This is according to Hank Israel, a director at Novantas, a consulting firm for the banking and credit card industry and which, last week, was featured in a WalletPop post about credit card rewards. Israel was interviewed on "The CEO Show," a syndicated radio program, predicting the demise of the free checking account, and when I heard about that, I figured I had to talk to him.
I've been griping for some time now on WalletPop that free checking is hardly free. After all, the average household pays more than 12 overdraft charges a year. At, say, $35 a pop, that's $420 a year -- hardly a free checking account. So I was interested to get Israel's take on the evolution of the free checking account, and sure enough, he didn't disappoint. Israel is a font of knowledge on banking.
So here's the main gist of what we talked about.
Banks have to make money somehow. We may not like that they have to make money, but they are a business, after all. Israel sees trouble ahead for the banks when the Federal Reserve gets around to addressing overdraft fees, and notes that banks are already adjusting to new rules, like making it harder for banks to raise credit card interest rates without warning, from the Credit Card Accountability Responsibility and Disclosure (CARD) act. Some of the CARD rules went into effect in August; the rest will start in February. "Some of these regulations are going to limit the banks' ability to charge overdrafts," says Israel, meaning that banks are already trying to think of new ways to make their profits.
Free checking, as a concept, has been kind of milked to death. "Solutions tailored to the crowd that wants a free checking account were probably running out of steam, anyway," says Israel. "Everyone has a free checking account, which when you're a bank, doesn't help you distinguish yourself from the guy across the street. Banks need a value proposition that people are willing to leave their own bank cross the street for."
And that comment I found very interesting. I'm pushing 40, and I remember back in the summer of 1992, being fresh out of college and living in Los Angeles. I opened a Bank of America account, and I remember, as a young man who knew nothing about banks and didn't have a lot of money, anyway, being irritated at being told I needed to keep a minimum amount of money in my bank account to avoid a maintenance fee. So what did I do? I left BofA within the year and found a bank that offered free checking. But that's the thing. There hasn't always been free checking, something that's easy for Generation X and Generation Y to forget or have never known. It's a relatively new concept in banking, and as Israel notes, it may have run its course.
Israel points out that "the checking account really hasn't changed much in a hundred years," but the people who use a bank's checking account have changed. "Checking accounts were originally designed for wealthy people," says Israel, "and it was based on a trust system that you would never overdraw your account."
When wealthy people were keeping thousands upon thousands of dollars, banks, of course, could leverage that into profits from the interest. It's another story when a free checking account consistently has $146 in it.
So banks, says Israel, have to basically do a handful of things to keep their current checking account model profitable.
- Get more people to sign up for checking accounts. "But the United States' population is only growing at 3% a year, and at only 3% a year, not every bank is going to be able to expand its customer base," says Israel.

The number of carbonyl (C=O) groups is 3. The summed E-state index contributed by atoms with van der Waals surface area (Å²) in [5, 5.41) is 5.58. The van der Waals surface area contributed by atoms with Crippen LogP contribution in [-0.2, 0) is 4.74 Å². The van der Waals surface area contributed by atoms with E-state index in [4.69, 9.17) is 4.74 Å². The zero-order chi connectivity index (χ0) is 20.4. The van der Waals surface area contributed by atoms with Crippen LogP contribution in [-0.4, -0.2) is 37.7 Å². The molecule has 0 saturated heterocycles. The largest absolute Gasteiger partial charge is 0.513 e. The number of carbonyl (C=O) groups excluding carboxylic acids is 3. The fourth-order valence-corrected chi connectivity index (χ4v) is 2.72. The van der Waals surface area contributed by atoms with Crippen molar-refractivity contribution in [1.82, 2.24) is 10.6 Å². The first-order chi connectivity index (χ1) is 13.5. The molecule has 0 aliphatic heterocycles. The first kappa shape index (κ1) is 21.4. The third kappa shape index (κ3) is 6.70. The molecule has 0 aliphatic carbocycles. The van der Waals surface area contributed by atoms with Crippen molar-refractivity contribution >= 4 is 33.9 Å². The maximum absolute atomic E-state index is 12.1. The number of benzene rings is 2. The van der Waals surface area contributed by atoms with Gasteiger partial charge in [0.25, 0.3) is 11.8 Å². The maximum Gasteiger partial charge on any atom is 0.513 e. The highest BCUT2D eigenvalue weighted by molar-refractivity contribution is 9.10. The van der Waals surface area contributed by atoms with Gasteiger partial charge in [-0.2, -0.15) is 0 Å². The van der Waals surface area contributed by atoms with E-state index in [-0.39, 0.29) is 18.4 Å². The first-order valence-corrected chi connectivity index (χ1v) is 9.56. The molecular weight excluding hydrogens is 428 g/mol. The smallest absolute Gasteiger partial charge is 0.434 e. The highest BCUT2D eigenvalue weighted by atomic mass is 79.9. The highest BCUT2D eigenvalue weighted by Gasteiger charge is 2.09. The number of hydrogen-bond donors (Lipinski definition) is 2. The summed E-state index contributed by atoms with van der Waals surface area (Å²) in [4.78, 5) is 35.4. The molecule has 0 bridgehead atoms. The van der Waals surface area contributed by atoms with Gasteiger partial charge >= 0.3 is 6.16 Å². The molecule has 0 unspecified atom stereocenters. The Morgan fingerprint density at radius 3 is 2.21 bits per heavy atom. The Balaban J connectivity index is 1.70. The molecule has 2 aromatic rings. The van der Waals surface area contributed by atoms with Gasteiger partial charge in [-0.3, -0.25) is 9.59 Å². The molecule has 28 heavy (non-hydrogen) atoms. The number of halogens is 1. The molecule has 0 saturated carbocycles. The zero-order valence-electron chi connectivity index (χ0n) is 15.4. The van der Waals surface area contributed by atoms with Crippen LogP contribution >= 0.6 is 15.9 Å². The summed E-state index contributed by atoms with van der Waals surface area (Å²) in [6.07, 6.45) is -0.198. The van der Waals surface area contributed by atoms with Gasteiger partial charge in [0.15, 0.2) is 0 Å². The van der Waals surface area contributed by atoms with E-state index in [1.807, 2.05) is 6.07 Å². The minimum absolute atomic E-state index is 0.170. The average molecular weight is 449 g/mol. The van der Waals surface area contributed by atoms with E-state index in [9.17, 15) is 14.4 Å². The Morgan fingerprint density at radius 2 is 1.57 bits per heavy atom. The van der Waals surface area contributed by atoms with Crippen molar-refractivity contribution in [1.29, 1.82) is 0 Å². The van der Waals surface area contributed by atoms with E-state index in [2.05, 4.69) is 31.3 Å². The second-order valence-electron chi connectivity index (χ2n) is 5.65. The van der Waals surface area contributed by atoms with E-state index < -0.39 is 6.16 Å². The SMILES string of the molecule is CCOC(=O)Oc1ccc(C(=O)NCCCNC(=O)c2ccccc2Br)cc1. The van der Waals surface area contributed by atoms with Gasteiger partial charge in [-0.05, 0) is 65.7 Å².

- Get more people to use their debit cards, which means that the bank gets more interchange fees (the small percentage of income that the merchant and/or customer pays to the bank when the card is used).
- Get people to increase their balances in their checking accounts. Good luck with that during a recession, albeit one that appears to be slowly ending.
- Raise fees.
Bank accounts may eventually do something similar where, like at a typical Canadian bank, you buy a banking plan that allows you to have a certain number of transactions but nothing else. Or if you want to spend the money, you pay more, for more services.
But the good news is that overdraft fees are likely to go down. This is bad for people who use free checking and, year after year, never have an overdraft fee. But it's good news, of course, for people who can't manage their money as effectively and are constantly being soaked. In other words, the cost of a checking account is likely to be spread more evenly among everyone.
Assuming that happens, and you pay for your bank account depending on the services you use, like a cell phone, protection from overdraft fees are likely to be in the offerings. (In fact, that's already happening. Probity Financial Services, which offers online banking, and which we've written about in WalletPop, is constantly touting the fact that for $19.95 a month, you'll never have to pay an overdraft fee.)
So after the last couple of decades of banks sending the message: "Hey, come to us, we have free checking," banks are likely going to be saying: "Hey, come to us, we can protect you from our overdraft fees."
But to be protected, you will have to pay something. There is no free lunch, and increasingly, there is no free checking account either. Really, for some people, there never was.
Geoff Williams writes a lot about banking for WalletPop. He is also the author of a book (that has nothing to do with banking) called C.C. Pyle's Amazing Foot Race: The True Story of the 1928 Coast-to-Coast Run Across America (Rodale).